Psychotherapy should be first-line treatment for depression in young people, trial finds
Young people seeking support for depression should be offered psychotherapy as the first line of treatment, a clinical trial by researchers at Orygen, the National Centre of Excellence in Youth Mental Health, has found.
Associate Professor Christopher Davey, head of mood disorder research at Orygen, said the clinical trial results emphasised the importance of a multi-faceted approach to treating depression in young people.
"The results suggest that we should really be focusing on providing good quality psychotherapy, such as cognitive behavioural therapy, to young people and keeping medication as the second line of treatment," Associate Professor Davey said.
Psychotherapy refers to a range of psychological therapies provided by a counsellor, psychologist or psychiatrist. Cognitive behavioural therapy is the most common psychotherapy for treating depression in young people.
The randomised, double blind, placebo-controlled clinical trial involved 153 young people aged 15-25 who had been diagnosed with depression and were being treated at youth mental health services in north-west Melbourne. All trial participants received cognitive behaviour therapy for 12 weeks coupled with either the common antidepressant fluoxetine or a placebo medication.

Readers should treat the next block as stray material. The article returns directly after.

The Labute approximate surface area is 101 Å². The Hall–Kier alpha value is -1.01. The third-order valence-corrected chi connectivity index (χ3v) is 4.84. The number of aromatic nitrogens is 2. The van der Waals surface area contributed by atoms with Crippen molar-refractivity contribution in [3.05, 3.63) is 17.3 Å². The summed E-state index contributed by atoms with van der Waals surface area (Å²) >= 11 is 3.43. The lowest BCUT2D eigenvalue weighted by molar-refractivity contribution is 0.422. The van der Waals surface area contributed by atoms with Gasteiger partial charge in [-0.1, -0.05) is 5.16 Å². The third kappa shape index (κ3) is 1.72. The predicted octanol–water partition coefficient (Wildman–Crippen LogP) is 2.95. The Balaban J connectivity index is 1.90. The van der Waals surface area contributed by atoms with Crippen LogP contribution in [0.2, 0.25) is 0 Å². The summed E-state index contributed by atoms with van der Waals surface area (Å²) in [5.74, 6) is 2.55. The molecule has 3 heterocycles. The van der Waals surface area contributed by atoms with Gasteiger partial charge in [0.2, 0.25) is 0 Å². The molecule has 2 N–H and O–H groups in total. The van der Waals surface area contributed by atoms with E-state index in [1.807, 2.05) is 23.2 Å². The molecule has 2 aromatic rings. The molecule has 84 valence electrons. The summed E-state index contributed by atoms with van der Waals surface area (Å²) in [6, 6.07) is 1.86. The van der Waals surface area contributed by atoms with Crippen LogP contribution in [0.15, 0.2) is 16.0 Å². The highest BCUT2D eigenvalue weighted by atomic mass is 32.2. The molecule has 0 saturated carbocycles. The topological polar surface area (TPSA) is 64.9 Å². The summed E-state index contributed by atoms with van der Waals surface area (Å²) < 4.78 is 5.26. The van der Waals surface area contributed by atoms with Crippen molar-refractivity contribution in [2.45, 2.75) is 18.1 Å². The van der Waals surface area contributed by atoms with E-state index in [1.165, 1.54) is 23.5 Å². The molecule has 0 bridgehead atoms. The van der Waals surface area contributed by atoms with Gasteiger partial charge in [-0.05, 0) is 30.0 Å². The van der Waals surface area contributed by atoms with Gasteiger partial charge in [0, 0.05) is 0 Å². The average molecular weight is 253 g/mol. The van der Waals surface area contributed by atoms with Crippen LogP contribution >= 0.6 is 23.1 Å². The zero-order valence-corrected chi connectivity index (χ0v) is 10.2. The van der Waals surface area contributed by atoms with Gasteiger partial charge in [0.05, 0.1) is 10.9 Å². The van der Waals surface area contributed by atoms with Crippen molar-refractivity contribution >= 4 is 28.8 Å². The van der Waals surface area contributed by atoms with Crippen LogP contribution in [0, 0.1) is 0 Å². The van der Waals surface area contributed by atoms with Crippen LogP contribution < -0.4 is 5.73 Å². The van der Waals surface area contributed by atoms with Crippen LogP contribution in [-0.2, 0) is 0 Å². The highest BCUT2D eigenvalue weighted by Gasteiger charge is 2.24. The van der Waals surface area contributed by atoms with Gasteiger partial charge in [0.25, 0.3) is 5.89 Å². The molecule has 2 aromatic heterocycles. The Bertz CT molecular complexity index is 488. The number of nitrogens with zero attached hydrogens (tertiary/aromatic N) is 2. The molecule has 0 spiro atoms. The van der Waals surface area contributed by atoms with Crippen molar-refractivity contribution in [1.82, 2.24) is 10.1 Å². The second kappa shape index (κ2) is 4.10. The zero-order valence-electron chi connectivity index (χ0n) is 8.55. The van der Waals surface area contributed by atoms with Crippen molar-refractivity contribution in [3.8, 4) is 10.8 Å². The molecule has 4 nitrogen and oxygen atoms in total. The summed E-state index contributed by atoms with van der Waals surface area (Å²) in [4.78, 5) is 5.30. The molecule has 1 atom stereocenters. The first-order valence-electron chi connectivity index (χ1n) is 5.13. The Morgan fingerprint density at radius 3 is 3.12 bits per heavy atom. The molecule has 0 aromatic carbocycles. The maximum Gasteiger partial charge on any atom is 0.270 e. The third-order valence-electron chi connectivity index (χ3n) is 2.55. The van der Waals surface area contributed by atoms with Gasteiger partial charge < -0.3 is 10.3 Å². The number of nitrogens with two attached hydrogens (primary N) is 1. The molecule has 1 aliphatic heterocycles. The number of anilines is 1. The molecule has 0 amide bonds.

The trial results have been published in The Lancet Psychiatry.
Associate Professor Davey said at the end of treatment there were no significant differences in symptom improvement between the two groups, suggesting that the addition of fluoxetine did not affect the participants' mental health outcomes.
However, this does not suggest that antidepressants should not be used in treating depression.
"Antidepressants can be very useful for some people," Associate Professor Davey said. "Anyone considering the role of antidepressants in their treatment should discuss this with their doctor or clinician.
"Our study found some evidence to suggest that if antidepressants have a role, they have more of a role in people at the older end of our age range.